He then heeded Horace Greeley’s legendary bit of advice and headed to California, bought himself a ranch in Apple Valley and, like many an overqualified but outmoded veteran cartoonist, toiled in mediocre animated shows.

Ah, but he still had plenty of life in him: moving to more fertile and rewarding soil, he smartly shifted to film storyboards (here are some samples!). Among his more notable credits: the original Toy Story, The Prince of Egypt, Coyote Ugly, Starship Troopers, Ali**

Retiring from the film industry at age 75, he then devoted his time to painting, playing the guitar, riding horses, and burnishing his œuvre for posterity by providing new artwork for reprint collections of his past works, in the midst of a resurgence in Europe.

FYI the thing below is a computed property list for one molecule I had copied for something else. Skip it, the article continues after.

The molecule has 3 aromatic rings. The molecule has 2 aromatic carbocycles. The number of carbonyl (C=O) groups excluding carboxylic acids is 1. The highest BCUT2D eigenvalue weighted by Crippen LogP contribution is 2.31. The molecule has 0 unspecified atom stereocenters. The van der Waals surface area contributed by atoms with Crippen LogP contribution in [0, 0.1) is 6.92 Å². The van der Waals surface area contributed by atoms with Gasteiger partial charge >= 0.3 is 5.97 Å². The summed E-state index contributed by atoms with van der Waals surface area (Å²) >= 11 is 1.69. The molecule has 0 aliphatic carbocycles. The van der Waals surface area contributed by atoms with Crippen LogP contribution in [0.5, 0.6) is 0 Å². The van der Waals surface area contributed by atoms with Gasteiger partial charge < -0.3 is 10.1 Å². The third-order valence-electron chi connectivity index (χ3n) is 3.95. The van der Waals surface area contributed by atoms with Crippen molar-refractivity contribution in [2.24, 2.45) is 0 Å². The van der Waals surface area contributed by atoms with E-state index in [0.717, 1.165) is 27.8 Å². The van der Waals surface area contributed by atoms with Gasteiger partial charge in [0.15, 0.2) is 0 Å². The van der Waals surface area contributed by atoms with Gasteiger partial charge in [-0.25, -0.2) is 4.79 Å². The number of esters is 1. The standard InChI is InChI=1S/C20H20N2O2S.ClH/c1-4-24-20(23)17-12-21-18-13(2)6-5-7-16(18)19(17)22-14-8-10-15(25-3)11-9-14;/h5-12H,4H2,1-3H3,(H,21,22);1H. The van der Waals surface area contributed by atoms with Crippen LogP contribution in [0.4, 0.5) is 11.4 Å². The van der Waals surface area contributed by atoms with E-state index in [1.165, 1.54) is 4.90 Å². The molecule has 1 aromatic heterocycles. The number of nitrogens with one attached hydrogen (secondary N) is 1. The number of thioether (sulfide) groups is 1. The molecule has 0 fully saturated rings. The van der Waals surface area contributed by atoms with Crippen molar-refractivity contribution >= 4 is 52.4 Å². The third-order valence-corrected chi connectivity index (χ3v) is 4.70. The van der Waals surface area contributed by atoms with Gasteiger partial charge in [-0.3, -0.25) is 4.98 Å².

Humble, active and alert to the very end, Forton finally and peacefully rode into the sunset, at the most venerable age of 90. For more Forton art, check out this lovingly assembled gallery.

-RG

*I’m inclined to draw parallels between Lécureux’s view of the West on Teddy Ted to Star Trek creator Gene Roddenberry‘s approach on Have Gun, Will Travel: compassion, but with a hard edge.

**wherein Will Smith doled out punches rather than slaps

Quelle jungle? Quelle folie!

“Oh, another cutesy animal comic”, you may sigh upon glimpsing the preview for this post. Indeed, today’s exhibit A abounds in puns and features a cast of almost every kind of animal one could think of. However, under its cute façade lurks surprising savagery and a kind of philosophical resignation to life’s little foibles.